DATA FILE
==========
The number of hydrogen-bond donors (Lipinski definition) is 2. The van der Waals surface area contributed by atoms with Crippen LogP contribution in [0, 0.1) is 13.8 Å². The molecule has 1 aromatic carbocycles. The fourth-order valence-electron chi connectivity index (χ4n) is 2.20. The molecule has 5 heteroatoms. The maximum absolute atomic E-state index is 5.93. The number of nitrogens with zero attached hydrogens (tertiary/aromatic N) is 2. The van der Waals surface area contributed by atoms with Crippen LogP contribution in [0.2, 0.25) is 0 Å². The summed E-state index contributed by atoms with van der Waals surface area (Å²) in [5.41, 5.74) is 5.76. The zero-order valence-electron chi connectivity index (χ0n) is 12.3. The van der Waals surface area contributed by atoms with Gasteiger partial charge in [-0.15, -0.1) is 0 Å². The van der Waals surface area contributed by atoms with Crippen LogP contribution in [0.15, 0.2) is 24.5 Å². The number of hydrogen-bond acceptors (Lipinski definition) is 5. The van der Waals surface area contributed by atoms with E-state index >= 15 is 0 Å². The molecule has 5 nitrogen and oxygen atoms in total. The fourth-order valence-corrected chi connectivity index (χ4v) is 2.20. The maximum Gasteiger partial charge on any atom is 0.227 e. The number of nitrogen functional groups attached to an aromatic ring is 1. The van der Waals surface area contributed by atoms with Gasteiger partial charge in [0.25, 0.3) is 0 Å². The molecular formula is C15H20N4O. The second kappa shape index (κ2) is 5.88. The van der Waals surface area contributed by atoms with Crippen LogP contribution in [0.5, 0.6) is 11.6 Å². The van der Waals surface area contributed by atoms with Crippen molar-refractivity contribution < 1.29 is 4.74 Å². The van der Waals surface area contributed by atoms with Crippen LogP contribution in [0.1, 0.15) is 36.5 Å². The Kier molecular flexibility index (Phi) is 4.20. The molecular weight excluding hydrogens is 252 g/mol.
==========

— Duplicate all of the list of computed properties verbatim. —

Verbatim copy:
The number of hydrogen-bond donors (Lipinski definition) is 2. The van der Waals surface area contributed by atoms with Crippen LogP contribution in [0, 0.1) is 13.8 Å². The molecule has 1 aromatic carbocycles. The fourth-order valence-electron chi connectivity index (χ4n) is 2.20. The molecule has 5 heteroatoms. The maximum absolute atomic E-state index is 5.93. The number of nitrogens with zero attached hydrogens (tertiary/aromatic N) is 2. The van der Waals surface area contributed by atoms with Crippen LogP contribution in [0.2, 0.25) is 0 Å². The summed E-state index contributed by atoms with van der Waals surface area (Å²) in [5.41, 5.74) is 5.76. The zero-order valence-electron chi connectivity index (χ0n) is 12.3. The van der Waals surface area contributed by atoms with Gasteiger partial charge in [-0.15, -0.1) is 0 Å². The van der Waals surface area contributed by atoms with Crippen LogP contribution in [0.15, 0.2) is 24.5 Å². The number of hydrogen-bond acceptors (Lipinski definition) is 5. The van der Waals surface area contributed by atoms with E-state index >= 15 is 0 Å². The molecule has 5 nitrogen and oxygen atoms in total. The fourth-order valence-corrected chi connectivity index (χ4v) is 2.20. The maximum Gasteiger partial charge on any atom is 0.227 e. The number of nitrogen functional groups attached to an aromatic ring is 1. The van der Waals surface area contributed by atoms with Gasteiger partial charge in [0.25, 0.3) is 0 Å². The molecular formula is C15H20N4O. The second kappa shape index (κ2) is 5.88. The van der Waals surface area contributed by atoms with Crippen LogP contribution in [0.5, 0.6) is 11.6 Å². The van der Waals surface area contributed by atoms with Crippen molar-refractivity contribution < 1.29 is 4.74 Å². The van der Waals surface area contributed by atoms with Crippen LogP contribution in [0.1, 0.15) is 36.5 Å². The Kier molecular flexibility index (Phi) is 4.20. The molecular weight excluding hydrogens is 252 g/mol.